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Posted by on October 16, 2017 in South America

 

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How Mexico Deals with Trump

A few months ago, at Mexico City’s Auditorio Nacional, workers were cleaning up after a triumphant viewing of “L’Elisir d’Amore,” broadcast live from the Metropolitan Opera House. Outside, in the bright sunshine, Reforma Avenue was closed to traffic for a protest. Angry people gathered on the theatre steps, waving Mexican flags and hoisting effigies of Donald Trump, and then began marching toward El Ángel, a century-old monument to Mexican independence. One protester carried a placard that read “Mexico Deserves Respect.” Another held a poster of Trump with a Hitler mustache and the tagline “Twitler.” A local activist known as Juanito carried a large American flag bearing an unflattering image of Trump and the message “Enough! Gringo Racist, Full of Shit Trump, Son of Satan, You’re a Danger to the World.” Juanito said that he was prepared to take up arms against the American incursion, demonstrating his resolve by pointing out the scars of old bullet wounds.

Source: How Mexico Deals with Trump | The New Yorker

 
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Posted by on October 3, 2017 in North America, South America

 

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The Deportees Taking Our Calls

Eddie Anzora was sitting in his cubicle at a call center in El Salvador one day a couple of years ago, making a hotel reservation for an impatient American customer, when he spotted someone he knew from a past life. The man, who was part of a group of new employees on a tour of the office, was tall, with a tattoo of a rose on the back of his neck. His loping stride caught Anzora’s attention. Salvadorans didn’t walk like that.“Where you from?” Anzora asked, when the man reached his desk.“Sunland Park,” he replied. It was a neighborhood in Los Angeles, more than two thousand miles away, but Anzora knew it. A decade earlier, when the two men belonged to rival street crews, they had got into a fistfight there. Now they were both deportees, sizing each other up in a country they barely knew.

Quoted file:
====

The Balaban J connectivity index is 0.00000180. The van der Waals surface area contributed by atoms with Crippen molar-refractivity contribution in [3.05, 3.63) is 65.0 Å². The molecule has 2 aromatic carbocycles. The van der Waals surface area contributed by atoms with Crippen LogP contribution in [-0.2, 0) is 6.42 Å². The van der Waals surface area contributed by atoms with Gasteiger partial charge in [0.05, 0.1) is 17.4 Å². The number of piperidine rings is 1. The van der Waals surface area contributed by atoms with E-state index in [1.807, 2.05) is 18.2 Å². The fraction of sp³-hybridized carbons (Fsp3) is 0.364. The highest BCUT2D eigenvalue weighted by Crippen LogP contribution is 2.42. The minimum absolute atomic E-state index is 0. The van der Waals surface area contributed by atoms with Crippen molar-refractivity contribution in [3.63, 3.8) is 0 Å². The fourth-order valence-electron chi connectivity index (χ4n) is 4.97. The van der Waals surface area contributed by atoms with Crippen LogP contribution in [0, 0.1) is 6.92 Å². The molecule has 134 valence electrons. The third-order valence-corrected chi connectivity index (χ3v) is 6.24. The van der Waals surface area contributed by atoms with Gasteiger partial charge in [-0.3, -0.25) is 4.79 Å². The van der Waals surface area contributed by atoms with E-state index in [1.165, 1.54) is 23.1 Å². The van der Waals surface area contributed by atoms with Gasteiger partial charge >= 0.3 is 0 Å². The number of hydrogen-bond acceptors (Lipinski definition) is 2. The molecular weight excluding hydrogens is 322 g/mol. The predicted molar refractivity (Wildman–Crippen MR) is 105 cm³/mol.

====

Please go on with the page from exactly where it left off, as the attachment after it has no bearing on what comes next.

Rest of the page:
Source: The Deportees Taking Our Calls | The New Yorker

 
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Posted by on September 26, 2017 in North America, South America

 

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¿Dónde está Santiago Maldonado?

https://www.nytimes.com/es/2017/09/06/donde-esta-santiago-maldonado/

En la Argentina un hombre no aparece. No sabíamos nada de él; ahora sabemos que lo llaman Juan o el Brujo, que nació en un pueblo de la provincia de Buenos Aires en 1989, que hace unos meses se mudó a la Patagonia, que últimamente trabajó de tatuador en Chiloé pero que lo que realmente le gusta es internarse en la naturaleza; que es capaz de sobrevivir en el bosque comiendo hongos y frutos, que es amable y buen conversador, pelilargo, tranquilo, que toca la batería y desdeña a los burgueses, que trata de vivir de otra manera. No lo sabíamos, por supuesto, y ahora sí: es curioso cómo, de pronto, una vida que pasaba tan inadvertida como casi todas se vuelve relevante. La vida de Santiago Maldonado, ahora, es decisiva. Se ha vuelto un campo de batalla de la guerrita argentina.